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by Maya C. Popa
by James F. Thompson
Deep Thoughts humorist pens novel about Hawaii; the art of reading poetry backwards; Roger Ebert lives on in London; the pitfalls of marrying a writer; and other news.
Organizers of writing contests are, perhaps not suprisingly, wary of publicizing details of their budgets, but the organizers of three contest programs offered to share the numbers behind their 2011 contests as part of contributing editor Michael Bourne's “The Economics of Competition,” which serves as the centerpiece of the current issue’s special section on the risks and rewards of writing contests.
Watch Stephanie G'Schwind, Camille Rankine, Michael Collier, and Beth Harrison offer their advice for poets and writers interested in submitting their work to writing contests. G'Schwind, director of the Center for Literary Publishing; Collier, director of the Bread Loaf Writers' Conference; Rankine, communications coordinator at Cave Canem Foundation; and Harrison, associate director of the Academy of American Poets, talked with editor Kevin Larimer as part of a roundtable interview published in the May/June 2011 issue of Poets & Writers Magazine.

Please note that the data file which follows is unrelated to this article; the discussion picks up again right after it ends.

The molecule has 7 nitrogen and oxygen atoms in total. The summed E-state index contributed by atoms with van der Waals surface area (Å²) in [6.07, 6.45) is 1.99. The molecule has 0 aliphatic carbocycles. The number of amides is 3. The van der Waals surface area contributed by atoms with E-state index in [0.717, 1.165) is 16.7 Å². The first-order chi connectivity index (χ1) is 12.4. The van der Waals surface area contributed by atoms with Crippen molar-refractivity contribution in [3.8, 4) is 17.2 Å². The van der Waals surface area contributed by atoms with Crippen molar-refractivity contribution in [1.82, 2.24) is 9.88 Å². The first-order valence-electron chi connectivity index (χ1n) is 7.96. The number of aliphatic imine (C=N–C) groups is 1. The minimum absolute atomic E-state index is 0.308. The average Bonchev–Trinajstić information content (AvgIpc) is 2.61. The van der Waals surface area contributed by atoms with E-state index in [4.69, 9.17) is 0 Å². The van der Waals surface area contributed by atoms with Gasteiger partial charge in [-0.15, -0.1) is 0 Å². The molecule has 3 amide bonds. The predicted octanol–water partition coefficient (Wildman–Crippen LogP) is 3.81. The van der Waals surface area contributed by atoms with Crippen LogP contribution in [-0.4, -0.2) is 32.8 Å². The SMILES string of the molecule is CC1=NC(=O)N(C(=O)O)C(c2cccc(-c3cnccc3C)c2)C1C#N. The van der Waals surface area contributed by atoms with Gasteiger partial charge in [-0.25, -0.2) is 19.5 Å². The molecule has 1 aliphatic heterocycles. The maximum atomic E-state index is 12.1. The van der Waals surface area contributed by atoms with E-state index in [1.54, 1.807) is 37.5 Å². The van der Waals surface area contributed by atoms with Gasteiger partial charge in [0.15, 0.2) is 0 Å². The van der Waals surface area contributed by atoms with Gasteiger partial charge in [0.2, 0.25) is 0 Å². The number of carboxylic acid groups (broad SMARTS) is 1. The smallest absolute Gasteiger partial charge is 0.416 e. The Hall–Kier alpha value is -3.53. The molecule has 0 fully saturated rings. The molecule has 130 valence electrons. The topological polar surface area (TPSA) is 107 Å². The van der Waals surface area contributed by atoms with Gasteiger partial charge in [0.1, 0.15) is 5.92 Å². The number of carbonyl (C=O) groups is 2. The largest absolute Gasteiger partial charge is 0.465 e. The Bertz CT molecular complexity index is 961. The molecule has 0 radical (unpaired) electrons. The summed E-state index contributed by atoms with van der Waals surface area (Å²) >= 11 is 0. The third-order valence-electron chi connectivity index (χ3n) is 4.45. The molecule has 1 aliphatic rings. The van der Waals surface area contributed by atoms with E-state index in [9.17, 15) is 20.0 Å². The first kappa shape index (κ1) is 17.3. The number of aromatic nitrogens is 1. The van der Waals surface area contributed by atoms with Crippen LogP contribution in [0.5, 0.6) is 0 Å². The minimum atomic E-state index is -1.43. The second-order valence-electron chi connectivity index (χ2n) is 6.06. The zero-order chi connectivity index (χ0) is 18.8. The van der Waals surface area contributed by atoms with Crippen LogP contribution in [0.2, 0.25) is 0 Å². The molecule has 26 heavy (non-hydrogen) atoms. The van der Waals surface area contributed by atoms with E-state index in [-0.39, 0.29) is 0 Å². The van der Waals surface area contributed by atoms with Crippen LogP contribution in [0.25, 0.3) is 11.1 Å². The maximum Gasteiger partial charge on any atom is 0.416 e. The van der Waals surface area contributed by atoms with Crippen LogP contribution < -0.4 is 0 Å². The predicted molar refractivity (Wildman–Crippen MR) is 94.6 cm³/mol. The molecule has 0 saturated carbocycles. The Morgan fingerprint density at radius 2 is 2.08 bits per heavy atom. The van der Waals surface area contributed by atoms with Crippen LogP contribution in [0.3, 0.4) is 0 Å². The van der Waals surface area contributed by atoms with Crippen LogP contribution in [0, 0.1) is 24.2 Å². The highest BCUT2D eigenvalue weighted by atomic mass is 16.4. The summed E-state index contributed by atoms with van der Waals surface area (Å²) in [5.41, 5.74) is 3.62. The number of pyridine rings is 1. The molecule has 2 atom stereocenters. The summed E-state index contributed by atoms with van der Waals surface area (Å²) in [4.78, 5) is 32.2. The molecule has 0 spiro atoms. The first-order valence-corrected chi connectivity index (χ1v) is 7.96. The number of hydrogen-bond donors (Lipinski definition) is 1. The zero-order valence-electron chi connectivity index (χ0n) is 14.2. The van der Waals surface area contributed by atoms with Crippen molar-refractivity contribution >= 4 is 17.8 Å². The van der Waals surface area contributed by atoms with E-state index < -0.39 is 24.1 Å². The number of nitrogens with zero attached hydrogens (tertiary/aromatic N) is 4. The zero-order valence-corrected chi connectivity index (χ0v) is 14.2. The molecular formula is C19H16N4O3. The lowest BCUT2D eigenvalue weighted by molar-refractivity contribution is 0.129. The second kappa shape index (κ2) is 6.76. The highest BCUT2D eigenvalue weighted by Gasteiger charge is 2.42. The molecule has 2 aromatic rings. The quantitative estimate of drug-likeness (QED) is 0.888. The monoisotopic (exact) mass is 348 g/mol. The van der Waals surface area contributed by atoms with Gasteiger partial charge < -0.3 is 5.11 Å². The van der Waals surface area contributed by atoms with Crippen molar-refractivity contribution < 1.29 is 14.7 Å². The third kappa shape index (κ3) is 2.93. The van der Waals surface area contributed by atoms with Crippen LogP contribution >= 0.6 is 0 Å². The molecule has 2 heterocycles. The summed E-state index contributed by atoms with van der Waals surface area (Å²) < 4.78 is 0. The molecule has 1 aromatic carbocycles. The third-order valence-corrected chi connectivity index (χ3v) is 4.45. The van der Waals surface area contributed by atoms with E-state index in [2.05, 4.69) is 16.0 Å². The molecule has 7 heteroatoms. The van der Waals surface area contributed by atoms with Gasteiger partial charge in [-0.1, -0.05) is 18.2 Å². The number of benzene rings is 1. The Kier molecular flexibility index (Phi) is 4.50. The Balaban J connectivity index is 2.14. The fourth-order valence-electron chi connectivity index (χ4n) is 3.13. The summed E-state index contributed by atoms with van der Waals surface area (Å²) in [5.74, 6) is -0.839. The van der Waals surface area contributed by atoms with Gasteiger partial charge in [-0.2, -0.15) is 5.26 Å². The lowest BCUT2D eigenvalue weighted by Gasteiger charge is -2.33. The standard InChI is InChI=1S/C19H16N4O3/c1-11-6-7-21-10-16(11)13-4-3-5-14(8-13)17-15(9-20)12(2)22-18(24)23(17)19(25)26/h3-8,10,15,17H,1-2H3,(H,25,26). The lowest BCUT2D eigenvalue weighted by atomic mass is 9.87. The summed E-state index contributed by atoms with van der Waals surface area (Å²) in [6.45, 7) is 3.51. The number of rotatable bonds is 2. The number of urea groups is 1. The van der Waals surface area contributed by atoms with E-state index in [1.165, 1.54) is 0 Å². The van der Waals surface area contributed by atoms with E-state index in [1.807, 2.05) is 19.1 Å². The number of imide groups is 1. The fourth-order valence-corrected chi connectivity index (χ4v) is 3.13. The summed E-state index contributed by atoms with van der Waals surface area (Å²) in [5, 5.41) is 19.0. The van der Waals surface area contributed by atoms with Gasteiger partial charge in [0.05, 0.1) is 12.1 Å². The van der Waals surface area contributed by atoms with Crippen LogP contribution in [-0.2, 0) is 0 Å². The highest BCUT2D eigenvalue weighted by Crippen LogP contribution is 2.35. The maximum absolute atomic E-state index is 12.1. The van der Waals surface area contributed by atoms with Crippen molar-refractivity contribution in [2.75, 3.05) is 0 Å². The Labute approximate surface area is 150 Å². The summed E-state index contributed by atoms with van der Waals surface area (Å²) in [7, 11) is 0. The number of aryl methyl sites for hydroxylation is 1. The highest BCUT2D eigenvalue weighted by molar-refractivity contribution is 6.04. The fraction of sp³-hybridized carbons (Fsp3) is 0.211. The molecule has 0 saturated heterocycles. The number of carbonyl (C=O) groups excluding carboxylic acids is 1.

Small Press Points highlights the happenings of the small press players. This issue features CityLit Press, an independent publisher based in Baltimore that provides a venue for writers who might otherwise be ignored by larger independent or commercial publishers.
by Kevin Larimer
The brief, contentious, and ultimately fruitless relationship between poet Stacey Lynn Brown and the editors of Cider Press, points to an essential question that pops up often in literary publishing: Whose opinion—author's or publisher's—should matter most when it comes to finalizing the product that enters the marketplace as a book?
Claremont Graduate University announced yesterday that Tom Sleigh won the 2008 Kingsley Tufts Poetry Award for his collection Space Walk (Houghton Mifflin, 2007). He received $100,000. The award, sponsored by Claremont Graduate University in Claremont, California, is given to a midcareer poet "who is past the very beginning, but has not yet reached the acknowledged pinnacle of his or her career." Sleigh is the author of seven books of poetry. He teaches at Hunter College and lives in Brooklyn, New York.
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